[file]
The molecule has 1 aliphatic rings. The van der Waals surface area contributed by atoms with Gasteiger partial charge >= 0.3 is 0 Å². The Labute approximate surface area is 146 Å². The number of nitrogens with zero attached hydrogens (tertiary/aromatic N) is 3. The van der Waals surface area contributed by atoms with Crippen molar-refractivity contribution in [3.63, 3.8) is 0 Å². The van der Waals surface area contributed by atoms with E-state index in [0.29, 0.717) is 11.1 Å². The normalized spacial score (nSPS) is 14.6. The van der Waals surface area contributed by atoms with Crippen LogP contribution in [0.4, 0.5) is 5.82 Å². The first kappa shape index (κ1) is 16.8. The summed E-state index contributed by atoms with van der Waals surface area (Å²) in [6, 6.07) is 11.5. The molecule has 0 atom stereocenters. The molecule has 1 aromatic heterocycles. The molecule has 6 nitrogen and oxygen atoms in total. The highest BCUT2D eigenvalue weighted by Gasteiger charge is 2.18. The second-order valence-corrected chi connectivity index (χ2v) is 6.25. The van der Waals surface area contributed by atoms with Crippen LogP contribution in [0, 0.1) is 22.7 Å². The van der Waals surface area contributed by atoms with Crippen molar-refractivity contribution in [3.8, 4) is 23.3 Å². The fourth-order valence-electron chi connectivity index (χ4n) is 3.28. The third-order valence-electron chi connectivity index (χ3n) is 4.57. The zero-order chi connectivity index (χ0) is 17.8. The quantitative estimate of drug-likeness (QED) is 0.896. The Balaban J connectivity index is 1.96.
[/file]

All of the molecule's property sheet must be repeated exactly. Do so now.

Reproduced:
The molecule has 1 aliphatic rings. The van der Waals surface area contributed by atoms with Gasteiger partial charge >= 0.3 is 0 Å². The Labute approximate surface area is 146 Å². The number of nitrogens with zero attached hydrogens (tertiary/aromatic N) is 3. The van der Waals surface area contributed by atoms with Crippen molar-refractivity contribution in [3.63, 3.8) is 0 Å². The van der Waals surface area contributed by atoms with E-state index in [0.29, 0.717) is 11.1 Å². The normalized spacial score (nSPS) is 14.6. The van der Waals surface area contributed by atoms with Crippen LogP contribution in [0.4, 0.5) is 5.82 Å². The first kappa shape index (κ1) is 16.8. The summed E-state index contributed by atoms with van der Waals surface area (Å²) in [6, 6.07) is 11.5. The molecule has 0 atom stereocenters. The molecule has 1 aromatic heterocycles. The molecule has 6 nitrogen and oxygen atoms in total. The highest BCUT2D eigenvalue weighted by Gasteiger charge is 2.18. The second-order valence-corrected chi connectivity index (χ2v) is 6.25. The van der Waals surface area contributed by atoms with Crippen LogP contribution in [0, 0.1) is 22.7 Å². The van der Waals surface area contributed by atoms with Crippen molar-refractivity contribution in [3.8, 4) is 23.3 Å². The fourth-order valence-electron chi connectivity index (χ4n) is 3.28. The third-order valence-electron chi connectivity index (χ3n) is 4.57. The zero-order chi connectivity index (χ0) is 17.8. The quantitative estimate of drug-likeness (QED) is 0.896. The Balaban J connectivity index is 1.96.